When I finally got it I was like Laurie; I also Instagrammed it. I was so proud.
Starting January, I have been getting all of my tests done, trying to sort out what's wrong with me. As a mom, if I don't have my health, what do I have? It's the number one thing I have to do. I'm a freelancer, and never had coverage options before. But now I do. I'm telling everyone on social media, "This is not just for you. This affects your entire family. What will they do if you're hit with a $6,000 bill?" I'm hopeful that more single moms in situations where they don't have coverage really think about what not having it will do to them.
Sebelius called both stories "powerful," and added three points:
Insurance policy has changed in regard to women. It's now illegal to charge women more than men for policies. The standard, she said, was 50% more before. Policies now also have to cover treatments needed by women. "It's a brand-new day for lots of women."
A lot of uninsured and eligible people qualify for help, meaning they could pay lower premiums each month. If you make less than $46,000 as an individual or $92,000 as a family of four, you qualify for financial help to lower your premiums.
Women often take care of themselves last. They may delay or defer their own care to take care of their family. People are often overdue in payment of medical bills, she noted: It's the number-one cause of bankruptcy. "Having something happen and not having security to take care of it not only harms your family, but could follow you for the rest of your life."
Finally, the secretary took some questions.
Michelle Hammons of Burgh Baby asked a question she received from a reader on Facebook: A mother recently moved to Florida and signed up for Obamacare. She loves it and says it rocks. But why can't she keep it when she's offered employer insurance?
Sebelius noted that way the law is written was an attempt to fill in the gap for people who did not have affordable coverage from their employer. However, she said, over time, the law does require employer coverage to meet certain criteria for quality and cost. You may well qualify to opt out and get into insurance marketplace if your employer doesn't meet those standards. It also has to cover certain consumer protections, so you may have options that way. Those discussions will continue over time.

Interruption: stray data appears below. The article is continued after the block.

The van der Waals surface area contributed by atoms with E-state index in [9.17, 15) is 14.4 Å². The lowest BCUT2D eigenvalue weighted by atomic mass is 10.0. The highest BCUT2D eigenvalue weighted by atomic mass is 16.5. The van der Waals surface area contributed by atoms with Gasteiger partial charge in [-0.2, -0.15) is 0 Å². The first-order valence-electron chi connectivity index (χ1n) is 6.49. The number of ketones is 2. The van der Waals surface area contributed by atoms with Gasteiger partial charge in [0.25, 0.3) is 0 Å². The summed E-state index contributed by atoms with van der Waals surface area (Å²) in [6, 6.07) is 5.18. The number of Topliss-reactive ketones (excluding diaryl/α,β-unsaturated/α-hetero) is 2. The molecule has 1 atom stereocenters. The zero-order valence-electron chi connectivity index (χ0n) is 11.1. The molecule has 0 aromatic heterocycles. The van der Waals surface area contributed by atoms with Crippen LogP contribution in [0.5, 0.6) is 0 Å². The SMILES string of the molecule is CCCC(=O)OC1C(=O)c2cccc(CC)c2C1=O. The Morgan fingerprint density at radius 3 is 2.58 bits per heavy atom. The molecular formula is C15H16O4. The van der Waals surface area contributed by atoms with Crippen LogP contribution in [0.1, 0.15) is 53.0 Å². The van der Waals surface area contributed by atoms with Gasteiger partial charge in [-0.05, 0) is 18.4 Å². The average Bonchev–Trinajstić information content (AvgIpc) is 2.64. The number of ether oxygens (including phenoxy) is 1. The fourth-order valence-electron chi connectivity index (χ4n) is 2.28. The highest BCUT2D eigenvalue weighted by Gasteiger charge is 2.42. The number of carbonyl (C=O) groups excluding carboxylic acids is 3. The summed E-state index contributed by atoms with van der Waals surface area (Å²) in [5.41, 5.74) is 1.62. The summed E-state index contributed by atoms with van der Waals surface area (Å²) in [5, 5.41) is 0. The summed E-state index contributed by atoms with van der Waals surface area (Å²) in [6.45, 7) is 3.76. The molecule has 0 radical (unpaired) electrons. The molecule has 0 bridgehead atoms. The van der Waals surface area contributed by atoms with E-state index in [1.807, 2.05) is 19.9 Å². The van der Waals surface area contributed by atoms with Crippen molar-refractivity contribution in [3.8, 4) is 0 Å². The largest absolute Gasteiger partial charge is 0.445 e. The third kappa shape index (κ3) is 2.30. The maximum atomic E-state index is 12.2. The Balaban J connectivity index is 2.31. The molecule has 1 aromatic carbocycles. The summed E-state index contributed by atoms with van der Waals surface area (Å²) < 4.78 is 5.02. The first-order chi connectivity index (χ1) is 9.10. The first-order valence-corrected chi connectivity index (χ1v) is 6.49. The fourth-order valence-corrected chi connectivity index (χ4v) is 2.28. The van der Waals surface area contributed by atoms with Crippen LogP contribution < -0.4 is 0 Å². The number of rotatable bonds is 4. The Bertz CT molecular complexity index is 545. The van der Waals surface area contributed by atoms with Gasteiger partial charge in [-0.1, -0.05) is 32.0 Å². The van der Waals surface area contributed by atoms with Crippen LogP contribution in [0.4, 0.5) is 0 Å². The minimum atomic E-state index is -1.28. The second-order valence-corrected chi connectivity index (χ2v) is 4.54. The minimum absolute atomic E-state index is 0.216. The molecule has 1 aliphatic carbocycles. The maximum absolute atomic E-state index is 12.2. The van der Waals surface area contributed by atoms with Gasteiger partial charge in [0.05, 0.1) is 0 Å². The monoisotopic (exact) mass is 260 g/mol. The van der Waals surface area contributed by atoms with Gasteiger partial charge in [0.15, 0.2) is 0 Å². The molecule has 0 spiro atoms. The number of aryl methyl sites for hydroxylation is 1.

Erin Kotecki Vest of Queen of Spain said that because of her lupus, she signed up through the Affordable Care Act and saved a lot of money on her expensive bills. "I'm a success story," she said. "What I'm afraid of is the other side of the aisle talking repeal. That's really scary. What is the administration doing to make sure that's not happening?"
Sebelius answered, "We have a pretty strong guarantee from the president that, while he is in office until January 2017, he would never sign anything that repeals the Affordable Care Act." And enrollment is key to making sure that a repeal doesn't happen. By the next president's term, she said, we need so many people to have benefited from the ACA and insisting to Congress that they keep their hands off it, that a repeal would never happen.
Almost 9 million children and adults are eligible for expanded Medicaid coverage, 4.2 million people have enrolled in the private market, and 3 million uninsured young adults are now on their parents' plans. "We're seeing a very strong March, but we're not there yet. Every day we get people enrolled, we have more advocates on the ground to fix what needs to be fixed but prevent repeal."
Michelle Rafter of Word Count is a freelancer who blogs about freelance issues. She said a number of her readers expressed frustration that they couldn't find a doctor or hospital group in their area that's participating in the federal or state marketplaces. One of her friends had a doctor said he would participate but then drop out. "What can you say to people who really want to enroll in the marketplace, but are being stymied because their provider of choice is not participating?"
Sebelius pointed out that these are private plans in a private marketplace, who each negotiate with healthcare provider groups, which the government doesn't direct or mandate. Insurance companies change doctors and hospitals all the time, so her best advice is to speak up to encourage insurance companies to change. "They need to hear from people."
And if you are interested in sharing your own experience with healthcare and coverage, whether positive or negative or confused or happy or hoping for a specific answer, please comment now!